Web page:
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Storm Point

Yellowstone National Park

Yellowstone, Wyoming

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Storm Point

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  • The hike starts at Indian Pond.- Storm Point
  • Wildflowers and large game are a likely occurrence on the walk out to Storm Point.- Storm Point
  • The hike is an easy stroll through meadows and forest.- Storm Point
  • Yellowstone Lake.- Storm Point
  • Storm Point.- Storm Point
  • The Grand Tetons are visible on a clear day.- Storm Point
  • A yellow-bellied marmot on Storm Point.- Storm Point
  • Enjoying a swim in Yellowstone Lake.- Storm Point
  • Yellowstone Lake.- Storm Point
  • Walking the shorline near Storm Point.- Storm Point
  • Storm Point in the background.- Storm Point
  • Interesting hot sping formations are all over Yellowstone Lake.- Storm Point
  • Fighting off the thick mosquitos.- Storm Point
  • Sitting on Storm Point.- Storm Point
  • If you can stand the bugs, sunsets are a great time to be at Storm Point.- Storm Point
Overview + Weather
Pros: 
Great views. Swimming holes. Beaches.
Cons: 
Mosquitos.
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Region:
Yellowstone, WY
Congestion: 
Moderate
Pets allowed: 
No
Net Elevation Gain: 
50.00 ft (15.24 m)
Parking Pass: 
National Park Pass
Preferable Season(s):
Spring, Summer, Fall
Total Distance: 
2.80 mi (4.51 km)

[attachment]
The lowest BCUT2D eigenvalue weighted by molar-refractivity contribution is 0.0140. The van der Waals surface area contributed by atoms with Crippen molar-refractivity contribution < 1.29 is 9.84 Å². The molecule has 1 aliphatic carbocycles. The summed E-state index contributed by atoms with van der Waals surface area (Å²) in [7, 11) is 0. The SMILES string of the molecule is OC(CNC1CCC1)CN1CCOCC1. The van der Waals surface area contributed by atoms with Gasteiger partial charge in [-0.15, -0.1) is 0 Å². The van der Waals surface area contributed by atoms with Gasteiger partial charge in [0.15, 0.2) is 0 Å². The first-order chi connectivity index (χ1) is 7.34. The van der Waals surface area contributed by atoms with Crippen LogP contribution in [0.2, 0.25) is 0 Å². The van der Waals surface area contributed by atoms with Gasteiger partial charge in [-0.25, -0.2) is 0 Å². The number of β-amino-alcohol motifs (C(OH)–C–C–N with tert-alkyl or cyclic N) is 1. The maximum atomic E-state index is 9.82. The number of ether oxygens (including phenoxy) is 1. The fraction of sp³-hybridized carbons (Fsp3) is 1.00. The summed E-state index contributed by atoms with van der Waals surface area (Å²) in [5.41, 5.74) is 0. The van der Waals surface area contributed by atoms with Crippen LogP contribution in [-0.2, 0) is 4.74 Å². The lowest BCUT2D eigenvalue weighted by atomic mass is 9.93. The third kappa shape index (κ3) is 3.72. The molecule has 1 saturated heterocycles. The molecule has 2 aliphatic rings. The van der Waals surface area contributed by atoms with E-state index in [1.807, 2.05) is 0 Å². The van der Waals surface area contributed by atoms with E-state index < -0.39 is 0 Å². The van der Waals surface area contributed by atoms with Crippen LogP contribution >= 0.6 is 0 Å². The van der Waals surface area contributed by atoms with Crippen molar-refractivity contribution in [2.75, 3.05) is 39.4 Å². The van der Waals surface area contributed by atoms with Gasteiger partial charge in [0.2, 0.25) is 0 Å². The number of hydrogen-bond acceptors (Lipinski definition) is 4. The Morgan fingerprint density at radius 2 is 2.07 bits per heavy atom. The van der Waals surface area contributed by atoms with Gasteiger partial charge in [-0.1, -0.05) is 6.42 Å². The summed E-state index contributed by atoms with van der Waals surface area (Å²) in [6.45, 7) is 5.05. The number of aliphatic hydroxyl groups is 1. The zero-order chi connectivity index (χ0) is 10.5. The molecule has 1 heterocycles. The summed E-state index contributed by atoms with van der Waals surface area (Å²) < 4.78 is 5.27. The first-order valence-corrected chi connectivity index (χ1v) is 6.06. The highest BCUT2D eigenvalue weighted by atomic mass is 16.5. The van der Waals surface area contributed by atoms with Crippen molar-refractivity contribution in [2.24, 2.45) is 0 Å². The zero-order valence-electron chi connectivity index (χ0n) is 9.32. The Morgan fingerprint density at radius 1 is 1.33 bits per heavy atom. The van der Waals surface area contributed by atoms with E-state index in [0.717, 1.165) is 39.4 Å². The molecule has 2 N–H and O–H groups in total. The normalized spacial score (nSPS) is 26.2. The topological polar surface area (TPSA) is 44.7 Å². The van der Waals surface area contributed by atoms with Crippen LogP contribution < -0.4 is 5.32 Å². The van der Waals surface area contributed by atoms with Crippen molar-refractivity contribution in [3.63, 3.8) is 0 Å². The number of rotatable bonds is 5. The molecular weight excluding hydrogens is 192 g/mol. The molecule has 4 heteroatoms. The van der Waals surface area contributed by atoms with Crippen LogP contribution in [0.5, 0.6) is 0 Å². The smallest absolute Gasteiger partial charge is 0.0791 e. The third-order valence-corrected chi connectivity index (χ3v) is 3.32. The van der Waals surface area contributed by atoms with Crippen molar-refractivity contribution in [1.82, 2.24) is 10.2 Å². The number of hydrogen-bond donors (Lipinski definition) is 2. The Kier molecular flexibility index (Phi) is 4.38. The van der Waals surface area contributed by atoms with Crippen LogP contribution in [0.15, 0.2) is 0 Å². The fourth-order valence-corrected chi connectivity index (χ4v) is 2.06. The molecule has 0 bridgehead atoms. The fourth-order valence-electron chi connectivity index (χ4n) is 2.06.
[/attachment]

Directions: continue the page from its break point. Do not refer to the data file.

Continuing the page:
Trail type: 
There-and-back
Trailhead Elevation: 
7,778.00 ft (2,370.73 m)
Typically multi-day: 
No
Current Local Weather:
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Hike Description

Hike Description

Contributor

Storm point is a beautiful destination in Yellowstone National Park that is reached by a short hike. Its a great way to end the day by catching a sunset, or time it a little earlier in the afternoon to try and catch one of the famous Yellowstone thunderstorms.

The hike starts by passing Indian Pond. The meadow here is a popular spot for buffalo to graze, so keep an eye out. After a quick jaunt through the forest you'll reach the North Shore of Yellowstone Lake. Small beaches offer ample opportunity for a dip or some fishing. As with many places in Yellowstone National Park, mosquitos can be a real issue, so be prepared. Storm point is reached in about a mile; a sandy trail encompasses the point before heading back into the forest and returning to the trailhead, making for a 2-mile loop. Yellowstone Lake is rich with geothermal springs along the shore, and storm point has some very interesting dormant formations at the lake's edge between the point and the trail.

The views from the point are incredible. Yellowstone Lake is North America's largest lake above 7,000 feet. The Grand Tetons are visible to the south and the Absoraka Mountains are visible to the east, while the West Thumb Geyser Basin can be seen steaming from many miles away. Beneath you the faults have been raising sediment layers since 2004. Scientists are currently studying a 2,000-foot-long active bulge to learn more about the lake's unique geology.

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(9 within a 30 mile radius)

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(46 within a 30 mile radius)

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